The Special Addiction Problems of the Aging and Elderly

elderly woman taking prescription drugs

For a decade or more, businesses have been modifying their products and services to suit the needs of the growing number of Baby Boomers. And with good reason. At this time, there are about 41 million adults 65 and older. But in 15 years, that number is expected to increase to 73 million. When the elderly are addicted to either drugs or alcohol, there are often special considerations that must be taken into account for rehab to succeed.

Addiction among the elderly is increasing but not just because we have greater numbers in that age group. The rate of illicit drug use is also increasing. In 2002, only about 2.7% of people in their 50s used illicit drugs. By 2011, that number had more than doubled to 6.3%. Among men aged 50 – 59, the rate of illicit drug use reached 8%.

Today’s elderly were in the first large wave of Americans trying illicit drugs in the 1960s and may return to this practice if their later lives prove too stressful or lonely. The loss of a spouse or close friends may trigger drug abuse even if the person has been sober for decades. A person who is forced to give up their home and move into assisted living may use more pills than prescribed to cope with the stress.

According to the Substance Abuse and Mental Health Services Administration, the most common illicit drug to be used by those aged 50 – 59 was marijuana. But among those 60 and older, prescription drug misuse was as common as marijuana use.

Unintentional Addiction to Prescription Drugs

Elderly individuals may wind up addicted to drugs even if they never misuse any medications they are given. The elderly are more likely to be given painkillers as they suffer chronic ailments or pain or undergo surgery. They may be given benzodiazepines like Valium or Xanax if they show anxiety. They may lack representatives who understand their situations if their family members live a distance away. These factors mean that the elderly, on average, take more prescription medications than other age groups and if they run into problems with them, these problems may not be detected.

Some older people will become dependent on these drugs meaning they can’t just quit taking them without withdrawal symptoms showing up. Others will misuse them for their mental effects and become addicted in the full sense of the word. When it comes time for rehab, their needs may be a little different. Drugs are often broken down more slowly by older bodies to they may be less capable of clearing drugs out of their systems during withdrawal.

Since drug use peaks in the 20s, many people going to rehab are in their 20s or 30s. A person in their 60s or even older may not enjoy the differences between them and these younger people. Their values and standards may be different. At this time, the addiction rehab field is seeking ways to modify their programs and services to accommodate the needs of this growing group.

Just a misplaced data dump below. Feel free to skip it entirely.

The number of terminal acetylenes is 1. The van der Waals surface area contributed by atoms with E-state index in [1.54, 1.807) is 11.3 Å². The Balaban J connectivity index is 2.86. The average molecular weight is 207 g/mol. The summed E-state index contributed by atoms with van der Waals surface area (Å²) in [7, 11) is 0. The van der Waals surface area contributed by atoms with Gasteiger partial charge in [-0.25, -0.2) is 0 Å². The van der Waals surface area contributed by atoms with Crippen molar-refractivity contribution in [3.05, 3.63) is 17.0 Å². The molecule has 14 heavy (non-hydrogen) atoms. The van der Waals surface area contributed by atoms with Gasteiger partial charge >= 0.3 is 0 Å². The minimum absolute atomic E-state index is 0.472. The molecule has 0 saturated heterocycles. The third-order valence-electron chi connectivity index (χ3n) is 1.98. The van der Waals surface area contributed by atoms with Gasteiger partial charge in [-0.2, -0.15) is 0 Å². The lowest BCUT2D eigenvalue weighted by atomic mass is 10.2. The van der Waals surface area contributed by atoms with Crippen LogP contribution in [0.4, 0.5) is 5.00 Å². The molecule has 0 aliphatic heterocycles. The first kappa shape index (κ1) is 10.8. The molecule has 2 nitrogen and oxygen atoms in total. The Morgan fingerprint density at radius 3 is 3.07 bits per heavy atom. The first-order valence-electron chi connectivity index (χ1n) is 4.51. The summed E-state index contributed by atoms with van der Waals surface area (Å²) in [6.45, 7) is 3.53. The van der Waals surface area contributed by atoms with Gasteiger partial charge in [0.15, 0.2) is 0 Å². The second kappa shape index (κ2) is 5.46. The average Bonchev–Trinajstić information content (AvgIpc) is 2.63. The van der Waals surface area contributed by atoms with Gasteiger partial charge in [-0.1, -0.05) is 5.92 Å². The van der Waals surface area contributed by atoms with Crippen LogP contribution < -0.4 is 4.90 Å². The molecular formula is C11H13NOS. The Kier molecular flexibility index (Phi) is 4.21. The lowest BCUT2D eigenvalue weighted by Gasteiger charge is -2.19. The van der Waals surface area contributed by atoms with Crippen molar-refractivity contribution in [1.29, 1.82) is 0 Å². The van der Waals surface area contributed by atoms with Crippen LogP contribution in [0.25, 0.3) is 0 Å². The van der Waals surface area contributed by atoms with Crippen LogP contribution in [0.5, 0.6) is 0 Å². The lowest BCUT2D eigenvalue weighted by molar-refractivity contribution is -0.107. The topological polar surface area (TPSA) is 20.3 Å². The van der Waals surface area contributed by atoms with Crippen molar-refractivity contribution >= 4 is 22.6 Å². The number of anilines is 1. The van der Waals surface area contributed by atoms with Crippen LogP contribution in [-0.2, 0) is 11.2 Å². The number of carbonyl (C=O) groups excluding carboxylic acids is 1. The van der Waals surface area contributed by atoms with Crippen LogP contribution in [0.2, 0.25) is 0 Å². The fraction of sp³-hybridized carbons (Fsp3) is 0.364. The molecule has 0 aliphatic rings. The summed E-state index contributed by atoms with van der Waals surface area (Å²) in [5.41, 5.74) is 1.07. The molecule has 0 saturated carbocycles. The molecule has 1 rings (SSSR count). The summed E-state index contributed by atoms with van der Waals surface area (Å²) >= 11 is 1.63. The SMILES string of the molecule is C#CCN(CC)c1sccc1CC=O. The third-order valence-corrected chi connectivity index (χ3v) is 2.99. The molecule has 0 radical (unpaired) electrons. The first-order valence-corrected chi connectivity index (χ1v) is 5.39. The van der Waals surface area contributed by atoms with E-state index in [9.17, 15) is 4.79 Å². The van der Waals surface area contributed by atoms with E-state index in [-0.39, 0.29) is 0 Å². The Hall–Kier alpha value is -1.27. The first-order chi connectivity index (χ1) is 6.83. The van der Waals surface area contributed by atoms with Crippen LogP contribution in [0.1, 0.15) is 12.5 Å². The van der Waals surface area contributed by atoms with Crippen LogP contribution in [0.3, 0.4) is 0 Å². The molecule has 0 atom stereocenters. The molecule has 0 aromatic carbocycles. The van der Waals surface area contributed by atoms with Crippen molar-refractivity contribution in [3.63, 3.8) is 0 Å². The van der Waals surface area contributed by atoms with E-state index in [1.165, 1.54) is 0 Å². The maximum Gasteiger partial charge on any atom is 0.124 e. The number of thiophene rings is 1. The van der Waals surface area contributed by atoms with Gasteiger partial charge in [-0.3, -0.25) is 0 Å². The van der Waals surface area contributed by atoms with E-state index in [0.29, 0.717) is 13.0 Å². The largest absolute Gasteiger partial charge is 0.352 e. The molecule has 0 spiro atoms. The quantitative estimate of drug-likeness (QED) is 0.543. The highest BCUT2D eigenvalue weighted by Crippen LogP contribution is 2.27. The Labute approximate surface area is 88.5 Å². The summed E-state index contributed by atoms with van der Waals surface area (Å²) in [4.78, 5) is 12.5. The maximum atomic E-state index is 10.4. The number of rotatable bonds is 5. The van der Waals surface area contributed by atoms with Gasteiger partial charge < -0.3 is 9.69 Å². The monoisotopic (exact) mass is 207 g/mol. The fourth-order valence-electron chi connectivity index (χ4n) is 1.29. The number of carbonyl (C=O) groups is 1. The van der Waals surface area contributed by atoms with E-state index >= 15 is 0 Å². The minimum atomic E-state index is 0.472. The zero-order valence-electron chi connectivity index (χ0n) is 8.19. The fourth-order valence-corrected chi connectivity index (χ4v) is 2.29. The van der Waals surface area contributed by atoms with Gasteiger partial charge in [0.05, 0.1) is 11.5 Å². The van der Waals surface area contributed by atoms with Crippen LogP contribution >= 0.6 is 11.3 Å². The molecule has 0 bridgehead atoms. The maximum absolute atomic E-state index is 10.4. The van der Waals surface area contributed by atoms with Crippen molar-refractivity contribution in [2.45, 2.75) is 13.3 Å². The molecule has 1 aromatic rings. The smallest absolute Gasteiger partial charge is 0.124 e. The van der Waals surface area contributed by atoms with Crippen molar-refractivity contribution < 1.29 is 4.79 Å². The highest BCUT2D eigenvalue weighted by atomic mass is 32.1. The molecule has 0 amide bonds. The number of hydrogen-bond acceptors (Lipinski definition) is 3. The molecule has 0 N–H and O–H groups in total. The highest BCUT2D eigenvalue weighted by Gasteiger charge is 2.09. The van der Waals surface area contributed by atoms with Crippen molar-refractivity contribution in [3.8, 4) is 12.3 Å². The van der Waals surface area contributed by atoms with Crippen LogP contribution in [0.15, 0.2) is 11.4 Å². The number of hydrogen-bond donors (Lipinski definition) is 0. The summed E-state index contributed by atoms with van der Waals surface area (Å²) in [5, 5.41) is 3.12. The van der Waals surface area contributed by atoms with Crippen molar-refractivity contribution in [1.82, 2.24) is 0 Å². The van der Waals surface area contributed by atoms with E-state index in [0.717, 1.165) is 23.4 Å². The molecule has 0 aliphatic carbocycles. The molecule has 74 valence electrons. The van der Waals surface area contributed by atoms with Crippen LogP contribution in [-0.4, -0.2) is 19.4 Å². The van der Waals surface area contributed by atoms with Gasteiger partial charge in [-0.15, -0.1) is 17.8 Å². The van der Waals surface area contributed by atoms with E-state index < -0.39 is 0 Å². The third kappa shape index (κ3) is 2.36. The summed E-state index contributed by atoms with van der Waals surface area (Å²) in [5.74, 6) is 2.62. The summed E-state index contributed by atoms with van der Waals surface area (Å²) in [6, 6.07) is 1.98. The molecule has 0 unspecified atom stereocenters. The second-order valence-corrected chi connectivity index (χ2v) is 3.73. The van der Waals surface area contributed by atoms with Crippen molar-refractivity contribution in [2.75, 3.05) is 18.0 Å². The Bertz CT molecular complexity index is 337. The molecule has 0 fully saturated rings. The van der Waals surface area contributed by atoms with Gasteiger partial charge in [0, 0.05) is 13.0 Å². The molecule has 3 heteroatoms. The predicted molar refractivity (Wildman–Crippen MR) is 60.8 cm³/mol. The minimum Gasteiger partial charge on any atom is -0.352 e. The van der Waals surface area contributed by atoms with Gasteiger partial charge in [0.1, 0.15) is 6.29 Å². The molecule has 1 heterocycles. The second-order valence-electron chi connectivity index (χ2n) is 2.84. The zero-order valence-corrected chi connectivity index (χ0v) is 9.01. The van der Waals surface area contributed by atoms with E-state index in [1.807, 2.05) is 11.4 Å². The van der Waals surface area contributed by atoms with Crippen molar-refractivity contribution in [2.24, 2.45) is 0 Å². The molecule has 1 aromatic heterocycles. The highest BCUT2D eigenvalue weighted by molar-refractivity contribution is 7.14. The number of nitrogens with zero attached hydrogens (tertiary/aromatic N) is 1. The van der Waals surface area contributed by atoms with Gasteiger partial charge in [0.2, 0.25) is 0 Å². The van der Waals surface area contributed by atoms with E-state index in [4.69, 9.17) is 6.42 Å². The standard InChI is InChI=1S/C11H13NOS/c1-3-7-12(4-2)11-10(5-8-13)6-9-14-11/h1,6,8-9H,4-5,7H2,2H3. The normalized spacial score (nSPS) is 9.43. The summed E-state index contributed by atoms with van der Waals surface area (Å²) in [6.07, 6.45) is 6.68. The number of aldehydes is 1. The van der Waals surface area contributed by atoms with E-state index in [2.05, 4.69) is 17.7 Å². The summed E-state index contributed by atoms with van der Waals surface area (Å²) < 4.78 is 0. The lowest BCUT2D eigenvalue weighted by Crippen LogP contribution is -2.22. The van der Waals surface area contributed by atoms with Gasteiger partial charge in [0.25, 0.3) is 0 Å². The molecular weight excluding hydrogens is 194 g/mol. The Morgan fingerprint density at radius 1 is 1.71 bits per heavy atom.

“Mental confusion can, of course, accompany physical problems related to aging but it is also a sign of drug abuse in the elderly…”

Detecting Addiction in Older Individuals

Even when family members are on hand, it can be difficult to determine when changes are due to aging and when they are due to the misuse of pills or abuse of illicit drugs. As they age, many people give up activities they no longer have the energy for but this can also be a sign of drug problems. There may be changes in sleep patterns and a person may neglect their hygiene. Some people become irritable, depressed or anxious. Mental confusion can, of course, accompany physical problems related to aging but it is also a sign of drug abuse in the elderly. Changes in eating – either eating more or neglecting to eat – should be noted. And of course, falls may be more common in an older person misusing prescription drugs or using illicit drugs.

It may be necessary for family members to monitor the number of pills on hand and ensure that not too many are taken. And like any other situation where drugs may be used, it might be necessary to just ask the person about drugs or alcohol being consumed.

Around the world, the Narconon program has been able to help people of all ages recover from addiction to illicit drugs, prescription drugs or alcohol. It is never too late to get sober and improve the quality of one’s life. No matter what age, if someone you care about needs help to recover from addiction, call us to learn more.



Sue Birkenshaw

Sue has worked in the addiction field with the Narconon network for three decades. She has developed and administered drug prevention programs worldwide and worked with numerous drug rehabilitation centers over the years. Sue is also a fine artist and painter, who enjoys traveling the world which continues to provide unlimited inspiration for her work. You can follow Sue on Twitter, or connect with her on LinkedIn.